"The philosophy of this contest has not changed for 50 years, and I hope we will continue to provide a venue where global participants can interact on a set theme, always remembering that the image is a global lingua franca. Today, more and more people are taking pictures and shooting video. Through this contest, we hope to expand the circle of people who create images."
Yuka Ide, Imaging Business Unit
"The Nikon Photo Contest brings together a diverse collection of entries from across the globe. From those who want to create works of art, to those who simply want to capture moments of daily life. We value the story behind the image, not only the level of skill needed to capture the image or the quality of that image in isolation."
"In managing this contest, we work together with Nikon staff both inside and outside Japan on everything from selecting judges to convening the panel of judges. The connection between the judges and the winners is important, and they continue to interact even after the contest is over. I believe this is possible only because Nikon hosts the contest. We have received reports from past winners on their current activities, including their exhibition schedules. This contest is a chance for participants to become even more active on the global stage."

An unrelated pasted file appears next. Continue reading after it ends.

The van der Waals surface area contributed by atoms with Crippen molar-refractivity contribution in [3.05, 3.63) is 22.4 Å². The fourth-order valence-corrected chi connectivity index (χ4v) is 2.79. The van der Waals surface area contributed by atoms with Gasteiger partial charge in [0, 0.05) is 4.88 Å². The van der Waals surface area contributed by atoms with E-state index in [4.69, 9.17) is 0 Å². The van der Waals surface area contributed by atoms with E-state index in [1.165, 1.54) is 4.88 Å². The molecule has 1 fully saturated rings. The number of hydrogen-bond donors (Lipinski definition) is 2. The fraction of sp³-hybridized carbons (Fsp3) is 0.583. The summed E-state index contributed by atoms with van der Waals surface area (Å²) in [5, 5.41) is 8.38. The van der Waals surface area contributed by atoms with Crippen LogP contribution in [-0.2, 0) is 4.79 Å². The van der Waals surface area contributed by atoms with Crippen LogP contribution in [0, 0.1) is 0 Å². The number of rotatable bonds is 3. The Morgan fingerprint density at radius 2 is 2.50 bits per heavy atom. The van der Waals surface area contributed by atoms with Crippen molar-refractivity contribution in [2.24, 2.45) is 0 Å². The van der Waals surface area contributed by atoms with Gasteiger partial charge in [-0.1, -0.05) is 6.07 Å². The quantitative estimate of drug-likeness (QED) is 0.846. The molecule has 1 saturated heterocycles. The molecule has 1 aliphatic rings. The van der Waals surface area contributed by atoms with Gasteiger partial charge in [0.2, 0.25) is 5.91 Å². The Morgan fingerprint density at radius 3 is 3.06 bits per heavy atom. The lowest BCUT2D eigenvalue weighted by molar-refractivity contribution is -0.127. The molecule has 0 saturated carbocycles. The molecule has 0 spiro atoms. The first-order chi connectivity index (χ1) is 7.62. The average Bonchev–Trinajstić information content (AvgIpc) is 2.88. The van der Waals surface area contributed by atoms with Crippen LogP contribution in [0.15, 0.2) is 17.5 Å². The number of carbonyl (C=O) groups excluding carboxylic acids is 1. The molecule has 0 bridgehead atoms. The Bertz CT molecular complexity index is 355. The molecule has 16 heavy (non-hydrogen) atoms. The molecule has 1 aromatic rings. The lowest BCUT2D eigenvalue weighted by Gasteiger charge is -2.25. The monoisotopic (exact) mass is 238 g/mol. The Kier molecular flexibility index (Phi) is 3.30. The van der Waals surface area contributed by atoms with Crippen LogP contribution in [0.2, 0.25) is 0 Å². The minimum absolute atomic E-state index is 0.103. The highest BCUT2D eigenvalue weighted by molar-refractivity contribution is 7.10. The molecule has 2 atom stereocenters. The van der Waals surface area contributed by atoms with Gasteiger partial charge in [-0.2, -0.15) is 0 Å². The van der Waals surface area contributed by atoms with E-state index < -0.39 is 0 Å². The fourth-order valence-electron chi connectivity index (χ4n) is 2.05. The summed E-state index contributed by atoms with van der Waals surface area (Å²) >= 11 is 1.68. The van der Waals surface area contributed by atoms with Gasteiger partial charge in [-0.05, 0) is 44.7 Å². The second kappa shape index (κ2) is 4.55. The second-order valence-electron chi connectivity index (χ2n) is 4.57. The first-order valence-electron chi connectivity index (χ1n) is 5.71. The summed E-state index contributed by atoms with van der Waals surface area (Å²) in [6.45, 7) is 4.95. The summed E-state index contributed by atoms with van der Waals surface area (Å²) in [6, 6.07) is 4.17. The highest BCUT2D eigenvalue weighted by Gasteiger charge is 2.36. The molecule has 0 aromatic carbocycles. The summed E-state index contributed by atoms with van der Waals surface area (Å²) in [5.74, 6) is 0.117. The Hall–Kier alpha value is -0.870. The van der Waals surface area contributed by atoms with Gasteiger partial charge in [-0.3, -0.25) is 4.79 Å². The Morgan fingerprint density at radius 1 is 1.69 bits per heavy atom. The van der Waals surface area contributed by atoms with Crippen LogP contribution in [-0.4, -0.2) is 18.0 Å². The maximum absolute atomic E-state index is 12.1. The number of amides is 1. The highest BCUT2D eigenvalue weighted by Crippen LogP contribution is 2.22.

History of Nikon Photo Contest
Fostering a global image community
Through the Nikon Photo Contest, Nikon will continue to support photographers and videographers who tell stories that change the way people see the world. We are also committed to fostering the communities that experience these stories. As part of these efforts, in addition to holding exhibitions both inside and outside Japan, in 2019 we also hosted street exhibitions of past winning works (Japan only). The Nikon Group is contributing to the development of image culture at all of its locations. We hope to expand the community of image culture on a global scale, pushing it to even more diverse perspectives and parameters.